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Sporting highs and lows on the pitch and in the saddle

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Lance Armstrong...riveting television.

TV Watch with Dave O’Connell

Naturally, the World Cup overshadowed all else at the weekend, marking the end of some of the greatest sporting careers we’ve ever known. But that’s enough about Bill O’Herlihy.

Alan Hansen signed off too, although those eyebrows may still have employment potential if the BBC decides to construct a smoking lean-to outside its studios. Alan’s eyebrows would provide the perfect semi-permeable cover to accommodate at least 20 heavy smokers at any given time.

Billo’s departure marks the end of an era in Irish sports broadcasting because it’s hard to remember a time when he wasn’t the anchor man with the plaid sports coat, asking questions as though he’d just dropped in from Planet Zog.

Indeed those with good memories might remember that quintessential king of the airwaves, Liam Nolan, holding that slot back in the early days; now happily domiciled in Loughrea, Liam was the voice of radio and sport back when this fascination with football really began.

But for most of the modern history of the Green Army, Bill and the boys have been as much a part of the fabric as Jack Charlton or Roy Keane. They’ve been there to laud our big performances and to dive in with a high, two-footed, studs-up tackle when we lost.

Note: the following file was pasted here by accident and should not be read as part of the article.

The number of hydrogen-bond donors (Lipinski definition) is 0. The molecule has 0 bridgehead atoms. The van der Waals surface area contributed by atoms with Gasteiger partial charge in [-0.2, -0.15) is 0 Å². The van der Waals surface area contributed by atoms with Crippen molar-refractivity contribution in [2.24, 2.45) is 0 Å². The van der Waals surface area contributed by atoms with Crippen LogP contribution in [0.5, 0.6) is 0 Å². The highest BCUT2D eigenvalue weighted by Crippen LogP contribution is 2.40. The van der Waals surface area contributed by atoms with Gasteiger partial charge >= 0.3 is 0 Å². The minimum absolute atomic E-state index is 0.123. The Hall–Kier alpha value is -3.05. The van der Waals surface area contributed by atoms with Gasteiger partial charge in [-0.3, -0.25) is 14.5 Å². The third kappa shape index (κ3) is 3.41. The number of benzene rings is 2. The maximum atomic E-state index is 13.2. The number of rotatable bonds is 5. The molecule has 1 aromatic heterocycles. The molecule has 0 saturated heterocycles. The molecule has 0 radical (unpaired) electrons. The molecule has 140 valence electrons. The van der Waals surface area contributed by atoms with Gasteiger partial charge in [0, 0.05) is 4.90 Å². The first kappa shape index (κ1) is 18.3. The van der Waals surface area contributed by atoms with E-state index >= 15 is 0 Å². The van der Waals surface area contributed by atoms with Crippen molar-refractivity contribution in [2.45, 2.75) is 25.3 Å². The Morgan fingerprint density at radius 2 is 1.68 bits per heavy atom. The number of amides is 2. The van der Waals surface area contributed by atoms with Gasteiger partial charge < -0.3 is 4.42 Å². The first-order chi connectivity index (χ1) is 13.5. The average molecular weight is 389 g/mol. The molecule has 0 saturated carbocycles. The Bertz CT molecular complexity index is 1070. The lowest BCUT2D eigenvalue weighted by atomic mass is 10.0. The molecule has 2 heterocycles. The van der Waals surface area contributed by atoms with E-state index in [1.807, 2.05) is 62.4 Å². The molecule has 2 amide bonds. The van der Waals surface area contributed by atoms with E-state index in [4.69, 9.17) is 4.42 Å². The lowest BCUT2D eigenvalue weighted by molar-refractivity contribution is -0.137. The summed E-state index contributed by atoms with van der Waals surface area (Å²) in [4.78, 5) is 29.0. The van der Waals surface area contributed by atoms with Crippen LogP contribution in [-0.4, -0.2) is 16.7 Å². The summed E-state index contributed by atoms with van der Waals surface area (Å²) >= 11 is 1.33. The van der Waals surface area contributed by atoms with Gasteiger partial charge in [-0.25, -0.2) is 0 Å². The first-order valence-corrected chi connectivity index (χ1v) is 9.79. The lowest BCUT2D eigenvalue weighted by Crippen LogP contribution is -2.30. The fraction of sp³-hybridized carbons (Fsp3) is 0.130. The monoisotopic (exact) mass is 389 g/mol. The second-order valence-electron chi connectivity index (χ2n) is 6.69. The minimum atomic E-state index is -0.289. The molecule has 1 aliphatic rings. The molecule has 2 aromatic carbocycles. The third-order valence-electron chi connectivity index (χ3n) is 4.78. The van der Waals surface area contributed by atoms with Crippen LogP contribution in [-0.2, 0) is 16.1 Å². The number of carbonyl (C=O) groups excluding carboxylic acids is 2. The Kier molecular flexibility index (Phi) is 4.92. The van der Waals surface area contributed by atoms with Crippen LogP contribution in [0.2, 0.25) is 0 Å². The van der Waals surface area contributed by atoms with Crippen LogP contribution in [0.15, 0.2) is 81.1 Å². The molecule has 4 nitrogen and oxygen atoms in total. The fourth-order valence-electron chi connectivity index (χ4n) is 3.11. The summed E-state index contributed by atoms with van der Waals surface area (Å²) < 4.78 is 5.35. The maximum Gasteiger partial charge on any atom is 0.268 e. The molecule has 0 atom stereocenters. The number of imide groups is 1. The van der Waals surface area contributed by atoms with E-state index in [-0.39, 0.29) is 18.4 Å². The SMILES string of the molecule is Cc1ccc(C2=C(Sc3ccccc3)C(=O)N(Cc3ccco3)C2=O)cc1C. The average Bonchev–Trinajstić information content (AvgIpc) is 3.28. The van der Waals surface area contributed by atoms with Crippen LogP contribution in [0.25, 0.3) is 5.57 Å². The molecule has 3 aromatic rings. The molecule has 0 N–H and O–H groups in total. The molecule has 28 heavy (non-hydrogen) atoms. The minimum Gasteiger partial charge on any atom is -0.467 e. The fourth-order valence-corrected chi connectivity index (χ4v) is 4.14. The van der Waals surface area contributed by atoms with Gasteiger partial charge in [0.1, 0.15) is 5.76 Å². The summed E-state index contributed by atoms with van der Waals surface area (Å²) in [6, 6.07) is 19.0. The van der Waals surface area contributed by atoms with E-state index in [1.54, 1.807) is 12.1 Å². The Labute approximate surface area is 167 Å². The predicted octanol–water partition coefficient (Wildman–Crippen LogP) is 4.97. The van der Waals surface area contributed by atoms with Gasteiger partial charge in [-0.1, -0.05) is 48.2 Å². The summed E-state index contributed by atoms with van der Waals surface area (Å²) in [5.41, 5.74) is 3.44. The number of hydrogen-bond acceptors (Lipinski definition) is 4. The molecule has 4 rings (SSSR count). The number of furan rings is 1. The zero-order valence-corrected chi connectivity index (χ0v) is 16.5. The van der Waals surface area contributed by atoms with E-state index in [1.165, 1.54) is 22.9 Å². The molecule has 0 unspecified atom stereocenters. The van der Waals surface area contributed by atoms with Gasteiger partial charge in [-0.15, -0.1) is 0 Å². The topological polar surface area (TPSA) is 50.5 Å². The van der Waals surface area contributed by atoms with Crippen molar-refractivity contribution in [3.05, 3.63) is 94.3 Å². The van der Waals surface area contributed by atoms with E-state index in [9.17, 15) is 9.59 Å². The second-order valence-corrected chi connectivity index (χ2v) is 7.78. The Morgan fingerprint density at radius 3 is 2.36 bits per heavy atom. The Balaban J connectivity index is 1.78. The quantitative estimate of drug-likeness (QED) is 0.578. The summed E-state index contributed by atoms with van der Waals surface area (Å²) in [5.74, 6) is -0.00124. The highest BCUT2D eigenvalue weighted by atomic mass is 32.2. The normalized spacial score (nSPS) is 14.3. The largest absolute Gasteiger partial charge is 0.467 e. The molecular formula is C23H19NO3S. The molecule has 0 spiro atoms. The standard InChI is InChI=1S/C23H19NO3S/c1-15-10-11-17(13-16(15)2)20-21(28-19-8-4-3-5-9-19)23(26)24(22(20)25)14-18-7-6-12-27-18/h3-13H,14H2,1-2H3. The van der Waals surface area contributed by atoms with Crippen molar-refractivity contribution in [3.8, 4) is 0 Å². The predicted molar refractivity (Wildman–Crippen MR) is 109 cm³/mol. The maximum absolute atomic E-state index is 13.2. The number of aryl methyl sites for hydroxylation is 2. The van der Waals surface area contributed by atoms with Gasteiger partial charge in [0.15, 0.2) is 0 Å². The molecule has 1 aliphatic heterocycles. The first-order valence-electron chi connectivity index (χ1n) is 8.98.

The pretenders like Kenny Cunningham and, heaven help us, Richie Sadlier, couldn’t lace their boots and you’d wonder if Daragh Moloney – even with his new ‘burgeoning banker’ look – could ever play the gombeen like Billo.

Because that was O’Herlihy’s real strength – the ability to just ask questions, not to trade knowledge like most broadcasters try to, but to simply be a conduit for the viewer.

It’s different when Gary Lineker does it on the BBC because he did play at the highest level and it would be utterly disingenuous to try and pretend he didn’t have the inside track.

But of late Billo had started to believe his own publicity and that’s why it’s best now to put it all behind him. Let’s hope he brings Sadlier with him.

A different sport featured on a spellbinding Channel 4 documentary last week, as the rise and fall – and rise and fall – of Lance Armstrong was deconstructed in minute detail over as mesmeric a two hour televisual experience as you’ll experience.

This documentary started out with something entirely different in mind, because Alex Gibney – the man behind documentaries on everything from WikiLeaks to Al Qaeda – wanted to capture Armstrong’s return to glory and victory in the Tour de France.

For more, read this week’s Connacht Sentinel.

CITY TRIBUNE

Maeve named as Film Fleadh programmer

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Maeve McGrath.

Limerick woman Maeve McGrath has been named as the new Director of Programming for Galway Film Fleadh, taking over from Will Fitzgerald. She will be responsible for curating this year’s festival, which will run from July 11-16.

She previously worked as artistic director of Kerry International Film Festival, producer at Carlow Arts Festival and joint short film programmer at Dublin International Film Festival.